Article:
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Date:         Tue, 20 Jul 2010 16:02:11 -0400
Reply-To:     Ian Whitlock <iw1sas@GMAIL.COM>
Sender:       "SAS(r) Discussion" <SAS-L@LISTSERV.UGA.EDU>
From:         Ian Whitlock <iw1sas@GMAIL.COM>
Subject:      Is LEAVE "non-structured"?
Comments: cc: "Data _null_," <iebupdte@gmail.com>,
          Robert Rosofsky <Robert.Rosofsky@VERIZON.NET>
Content-Type: text/plain; charset=ISO-8859-1

Data _null_ and Robert,

The argument is an old one from the 1960's.

First let's separate languages. You cannot argue that I can use GOTO in SAS because the computer at some point executes a jump or goto. That would be similar to saying SAS should be written as strings of 0 and 1 because that is what is ultimately implemented. The whole point of a higher level language is to be free of the method of implementation. So the question becomes should a high level language have an explicit GOTO.

The disadvantages: 1) Code quickly becomes unreadable with arbitrary GOTOs. 2) Proving code correct becomes much harder with explicit GOTOs.

The advantages: A well placed GOTO can make the code more readable. Example, escaping from the middle of a nested sequence of loops.

The vote of history appears to be that most languages have an explicit GOTO and some of those that did not start with one soon added a GOTO.

The biggest problem with unreadable GOTOs is their uncontrolled nature. If one only allows transfer to a later point in the code the unreadable problem largely disappears. LEAVE enforces that policy.

So what is the difference between blah, blah, goto and blah, blah, leave. In the second case the reader immediately knows what has happened. In the first case the reader must find the target location to confirm what the reader of the second case already knew. If you are the only reader of your code and you follow a good policy in the use of GOTOs then it doesn't matter much.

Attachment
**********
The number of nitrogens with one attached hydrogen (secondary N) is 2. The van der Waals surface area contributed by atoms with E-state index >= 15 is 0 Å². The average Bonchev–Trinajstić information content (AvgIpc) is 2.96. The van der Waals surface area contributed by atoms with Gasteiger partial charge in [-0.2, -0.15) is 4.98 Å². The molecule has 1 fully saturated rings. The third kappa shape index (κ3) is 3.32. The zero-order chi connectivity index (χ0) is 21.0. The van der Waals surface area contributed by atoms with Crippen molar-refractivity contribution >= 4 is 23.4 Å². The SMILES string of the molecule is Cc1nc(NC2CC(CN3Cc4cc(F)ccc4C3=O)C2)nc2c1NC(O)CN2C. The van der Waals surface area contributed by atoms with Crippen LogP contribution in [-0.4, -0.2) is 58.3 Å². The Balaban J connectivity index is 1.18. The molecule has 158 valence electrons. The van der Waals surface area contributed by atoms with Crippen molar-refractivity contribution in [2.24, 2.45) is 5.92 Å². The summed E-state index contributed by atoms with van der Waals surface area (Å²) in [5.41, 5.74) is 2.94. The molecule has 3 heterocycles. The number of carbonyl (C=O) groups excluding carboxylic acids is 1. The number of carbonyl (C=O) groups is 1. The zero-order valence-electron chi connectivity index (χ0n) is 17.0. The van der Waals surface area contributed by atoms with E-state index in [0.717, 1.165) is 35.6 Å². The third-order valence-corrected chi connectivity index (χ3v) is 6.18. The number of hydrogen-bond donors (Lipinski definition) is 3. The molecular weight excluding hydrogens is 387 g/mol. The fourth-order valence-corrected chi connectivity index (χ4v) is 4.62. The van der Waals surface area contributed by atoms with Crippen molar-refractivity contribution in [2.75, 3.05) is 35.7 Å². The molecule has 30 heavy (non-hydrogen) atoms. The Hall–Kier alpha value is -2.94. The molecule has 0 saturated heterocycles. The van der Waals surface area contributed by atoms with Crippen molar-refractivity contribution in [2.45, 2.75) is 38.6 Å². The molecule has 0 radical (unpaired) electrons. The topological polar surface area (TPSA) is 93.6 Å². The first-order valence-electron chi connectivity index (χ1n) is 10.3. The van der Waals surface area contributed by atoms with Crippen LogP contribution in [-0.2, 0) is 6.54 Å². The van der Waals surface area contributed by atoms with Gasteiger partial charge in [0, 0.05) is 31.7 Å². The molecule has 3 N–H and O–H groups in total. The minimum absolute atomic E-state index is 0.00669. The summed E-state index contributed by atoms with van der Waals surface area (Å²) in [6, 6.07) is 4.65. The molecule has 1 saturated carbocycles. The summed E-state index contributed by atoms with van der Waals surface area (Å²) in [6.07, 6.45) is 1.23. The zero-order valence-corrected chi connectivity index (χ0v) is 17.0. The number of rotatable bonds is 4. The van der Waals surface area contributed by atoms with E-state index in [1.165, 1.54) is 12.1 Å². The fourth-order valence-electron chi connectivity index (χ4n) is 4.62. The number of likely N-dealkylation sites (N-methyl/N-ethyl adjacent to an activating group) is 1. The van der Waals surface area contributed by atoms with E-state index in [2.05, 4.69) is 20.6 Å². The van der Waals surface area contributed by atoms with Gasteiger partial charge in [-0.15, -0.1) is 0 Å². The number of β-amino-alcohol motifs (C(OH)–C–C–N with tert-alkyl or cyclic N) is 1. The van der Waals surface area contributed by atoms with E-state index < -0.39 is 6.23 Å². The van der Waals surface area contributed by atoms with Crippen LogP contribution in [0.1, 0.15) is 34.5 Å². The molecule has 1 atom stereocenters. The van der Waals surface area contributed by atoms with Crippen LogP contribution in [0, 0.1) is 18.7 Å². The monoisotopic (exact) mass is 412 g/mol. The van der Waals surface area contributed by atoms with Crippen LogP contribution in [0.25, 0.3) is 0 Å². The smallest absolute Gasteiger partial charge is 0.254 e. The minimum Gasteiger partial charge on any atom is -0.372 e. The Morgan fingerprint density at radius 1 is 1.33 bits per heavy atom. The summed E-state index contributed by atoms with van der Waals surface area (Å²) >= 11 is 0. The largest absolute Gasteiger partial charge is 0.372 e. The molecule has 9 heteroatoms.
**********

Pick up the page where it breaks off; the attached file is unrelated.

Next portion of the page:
Personally I would not write GOTO when LEAVE accomplishes the same thing. However, it does not bother me much to write

%goto mexit ;

in macros although the twinges have gotten stronger since %RETURN has been introduced.

In short there are good reasons to avoid GOTO's and good reasons to allow one once in while. Hence, in the current state of the art of writing computer languages, the language should not prevent a GOTO, but the programmer should most of the time not use them.

Now what about LEAVE versus WHILE and UNTIL? WHILE guarantees exit at the top of the loop and UNTIL guarantees it at the bottom. Code is somewhat easier to read if you know exactly where the exit is and under what conditions it will happen. On the other hand, a simple LEAVE in the middle of a loop may be clearer than setting a flag and using an IF/ELSE construction to make the code exit at the bottom of a loop. A second LEAVE makes even more true.

When one starts having loops involving many lines and many LEAVEs then it is time to leave the code and work on a better design.

Rules are aids to writing readable programs, but the programmer should understand why the rule, so that he/she can know when it is wise to break the rule.

Ian Whitlock ===============

Date: Mon, 19 Jul 2010 09:09:32 -0500 From: "Data _null_;" <iebupdte@GMAIL.COM> Subject: Is LEAVE "non-structured"? Content-Type: text/plain; charset=ISO-8859-1

In a reply from Robert Rosofsky in the "Combining iterative DO and UNTIL condition" where I suggested the LEAVE statement he indicated

[quote]The use of the LEAVE command feels kind of "non-structured," but I suppose I can live with that.[/quote]

I use LEAVE often and sometimes prefer it to WHILE/UNTIL. I used GOTO before we had LEAVE and still use GOTO when "I think I need to". Aren't all the programming constructs are just dressed up GOTOs.

So is LEAVE non-structured?


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